Evaluation of Interventions to Reduce Firefighter Exposures

Jefferey L. Burgess, Christiane Hoppe-Jones, Stephanie C. Griffin, Jin J. Zhou, John J. Gulotta, Darin D. Wallentine, Paul K. Moore, Eric A. Valliere, Sasha R. Weller, Shawn C. Beitel, Leanne M. Flahr, Sally R. Littau, Devi Dearmon-Moore, Jing Zhai, Alesia M. Jung, Fernanda Garavito, Shane A. Snyder

Research output: Contribution to journalArticlepeer-review

13 Scopus citations


Objective:Evaluate the effectiveness of firefighter exposure reduction interventions.Methods:Fireground interventions included use of self-contained breathing apparatus by engineers, entry team wash down, contaminated equipment isolation, and personnel showering and washing of gear upon return to station. Urinary polycyclic aromatic hydrocarbon metabolites (PAH-OHs) were measured after structural fire responses before and after intervention implementation. Separately, infrared sauna use following live-fire training was compared to standard postfire care in a randomized trial.Results:The fireground interventions significantly reduced mean total urinary postfire PAH-OHs in engineers (-40.4%, 95%CI -63.9%, -2.3%) and firefighters (-36.2%, 95%CI -56.7%, -6.0%) but not captains (-11.3% 95%CI -39.4%, 29.9%). Sauna treatment non-significantly reduced total mean PAH-OHs by -43.5% (95%CI -68.8%, 2.2%).Conclusions:The selected fireground interventions reduced urinary PAH-OHs in engineers and firefighters. Further evaluation of infrared sauna treatment is needed.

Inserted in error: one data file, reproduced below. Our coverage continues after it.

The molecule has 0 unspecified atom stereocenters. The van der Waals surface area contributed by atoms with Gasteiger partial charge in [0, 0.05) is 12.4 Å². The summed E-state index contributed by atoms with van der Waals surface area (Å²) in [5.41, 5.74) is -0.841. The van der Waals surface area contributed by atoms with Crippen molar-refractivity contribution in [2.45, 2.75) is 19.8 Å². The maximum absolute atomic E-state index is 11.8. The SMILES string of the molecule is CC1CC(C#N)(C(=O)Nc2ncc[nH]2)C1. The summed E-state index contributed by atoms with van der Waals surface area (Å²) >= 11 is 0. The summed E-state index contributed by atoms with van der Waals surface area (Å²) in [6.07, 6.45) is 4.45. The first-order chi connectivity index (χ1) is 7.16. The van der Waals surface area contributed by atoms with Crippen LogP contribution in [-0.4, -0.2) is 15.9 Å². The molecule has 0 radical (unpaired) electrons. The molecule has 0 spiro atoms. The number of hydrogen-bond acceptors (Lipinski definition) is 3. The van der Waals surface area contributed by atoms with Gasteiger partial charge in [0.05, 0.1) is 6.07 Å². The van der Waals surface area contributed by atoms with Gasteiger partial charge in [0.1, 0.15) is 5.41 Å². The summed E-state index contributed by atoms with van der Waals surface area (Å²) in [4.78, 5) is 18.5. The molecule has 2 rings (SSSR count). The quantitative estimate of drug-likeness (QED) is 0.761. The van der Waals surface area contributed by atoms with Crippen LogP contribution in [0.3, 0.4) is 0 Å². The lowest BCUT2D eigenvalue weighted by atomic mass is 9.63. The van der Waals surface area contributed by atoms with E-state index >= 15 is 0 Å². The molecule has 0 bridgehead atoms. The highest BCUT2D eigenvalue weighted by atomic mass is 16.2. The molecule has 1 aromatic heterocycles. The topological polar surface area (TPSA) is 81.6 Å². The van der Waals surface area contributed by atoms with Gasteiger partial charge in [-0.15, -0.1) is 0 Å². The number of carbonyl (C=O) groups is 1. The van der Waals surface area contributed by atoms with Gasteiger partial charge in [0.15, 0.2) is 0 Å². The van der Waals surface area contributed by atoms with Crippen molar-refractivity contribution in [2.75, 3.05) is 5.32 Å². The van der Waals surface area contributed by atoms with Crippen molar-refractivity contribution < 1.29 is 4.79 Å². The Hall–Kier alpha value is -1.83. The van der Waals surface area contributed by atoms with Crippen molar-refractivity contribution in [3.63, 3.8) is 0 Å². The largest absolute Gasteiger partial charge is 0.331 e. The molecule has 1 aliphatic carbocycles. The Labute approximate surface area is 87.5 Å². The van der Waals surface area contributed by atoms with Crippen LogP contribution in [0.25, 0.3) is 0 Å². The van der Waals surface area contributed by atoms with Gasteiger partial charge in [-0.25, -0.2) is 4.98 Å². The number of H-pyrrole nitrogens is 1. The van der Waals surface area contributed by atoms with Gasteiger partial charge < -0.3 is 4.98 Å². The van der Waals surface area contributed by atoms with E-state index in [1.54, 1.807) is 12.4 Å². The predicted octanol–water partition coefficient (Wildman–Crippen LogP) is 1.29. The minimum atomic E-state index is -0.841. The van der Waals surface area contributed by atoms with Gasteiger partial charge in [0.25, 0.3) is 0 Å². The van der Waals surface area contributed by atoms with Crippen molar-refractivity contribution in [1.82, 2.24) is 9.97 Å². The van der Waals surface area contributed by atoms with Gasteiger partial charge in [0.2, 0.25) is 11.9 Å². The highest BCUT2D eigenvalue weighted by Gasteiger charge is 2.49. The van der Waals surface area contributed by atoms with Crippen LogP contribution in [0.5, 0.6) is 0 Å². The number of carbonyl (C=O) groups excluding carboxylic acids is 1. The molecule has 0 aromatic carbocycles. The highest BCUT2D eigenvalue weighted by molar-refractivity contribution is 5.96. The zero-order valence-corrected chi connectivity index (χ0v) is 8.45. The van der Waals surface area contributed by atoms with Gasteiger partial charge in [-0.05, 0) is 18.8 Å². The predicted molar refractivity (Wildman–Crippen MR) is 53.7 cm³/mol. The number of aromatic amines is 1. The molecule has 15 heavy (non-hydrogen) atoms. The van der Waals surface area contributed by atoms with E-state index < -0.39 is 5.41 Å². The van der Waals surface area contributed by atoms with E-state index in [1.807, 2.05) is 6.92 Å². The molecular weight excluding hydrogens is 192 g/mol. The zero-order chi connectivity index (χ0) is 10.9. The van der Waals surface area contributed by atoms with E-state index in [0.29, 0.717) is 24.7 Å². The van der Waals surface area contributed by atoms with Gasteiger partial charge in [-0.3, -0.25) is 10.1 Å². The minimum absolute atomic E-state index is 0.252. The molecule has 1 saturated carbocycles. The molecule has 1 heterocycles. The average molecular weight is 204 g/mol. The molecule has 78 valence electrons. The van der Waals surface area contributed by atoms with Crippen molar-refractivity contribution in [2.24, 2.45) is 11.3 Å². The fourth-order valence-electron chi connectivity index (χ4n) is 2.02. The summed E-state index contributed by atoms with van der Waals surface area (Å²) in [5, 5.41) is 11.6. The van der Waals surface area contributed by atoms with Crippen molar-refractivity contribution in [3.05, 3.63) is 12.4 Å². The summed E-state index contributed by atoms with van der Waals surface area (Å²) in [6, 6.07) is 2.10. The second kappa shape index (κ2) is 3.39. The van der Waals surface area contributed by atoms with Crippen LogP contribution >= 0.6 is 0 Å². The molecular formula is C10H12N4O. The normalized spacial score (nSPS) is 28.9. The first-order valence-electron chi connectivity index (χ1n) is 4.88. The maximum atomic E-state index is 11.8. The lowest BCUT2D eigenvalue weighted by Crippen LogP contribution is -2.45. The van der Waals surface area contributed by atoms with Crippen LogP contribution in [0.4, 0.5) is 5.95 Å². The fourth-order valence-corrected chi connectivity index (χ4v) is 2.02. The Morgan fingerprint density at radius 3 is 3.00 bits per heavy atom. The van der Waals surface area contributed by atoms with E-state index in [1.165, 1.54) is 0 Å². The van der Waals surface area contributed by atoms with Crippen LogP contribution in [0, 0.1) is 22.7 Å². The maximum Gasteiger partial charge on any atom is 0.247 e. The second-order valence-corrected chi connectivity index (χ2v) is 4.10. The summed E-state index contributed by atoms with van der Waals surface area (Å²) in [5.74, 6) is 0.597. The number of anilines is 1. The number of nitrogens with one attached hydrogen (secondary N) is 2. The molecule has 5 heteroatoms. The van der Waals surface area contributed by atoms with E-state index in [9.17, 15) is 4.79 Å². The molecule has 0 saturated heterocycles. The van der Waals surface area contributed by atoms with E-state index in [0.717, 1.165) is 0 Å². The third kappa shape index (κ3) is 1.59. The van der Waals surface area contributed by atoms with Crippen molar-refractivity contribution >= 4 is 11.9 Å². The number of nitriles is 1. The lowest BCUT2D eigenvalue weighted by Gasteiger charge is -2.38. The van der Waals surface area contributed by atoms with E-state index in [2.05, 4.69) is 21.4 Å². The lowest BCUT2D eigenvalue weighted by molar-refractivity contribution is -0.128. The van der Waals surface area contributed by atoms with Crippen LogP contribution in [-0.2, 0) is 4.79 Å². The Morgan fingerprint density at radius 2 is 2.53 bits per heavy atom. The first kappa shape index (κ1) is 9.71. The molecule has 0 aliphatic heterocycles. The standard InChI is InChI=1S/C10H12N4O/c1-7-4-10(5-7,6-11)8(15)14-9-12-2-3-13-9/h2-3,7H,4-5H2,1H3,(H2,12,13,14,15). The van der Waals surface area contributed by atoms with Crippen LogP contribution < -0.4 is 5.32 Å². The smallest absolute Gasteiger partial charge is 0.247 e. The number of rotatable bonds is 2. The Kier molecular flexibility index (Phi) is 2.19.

Original languageEnglish (US)
Pages (from-to)279-288
Number of pages10
JournalJournal of occupational and environmental medicine
Issue number4
StatePublished - Apr 1 2020


  • SCBA
  • exposure reduction
  • firefighter
  • intervention
  • polycyclic aromatic hydrocarbon
  • sauna
  • wash down

ASJC Scopus subject areas

  • Public Health, Environmental and Occupational Health


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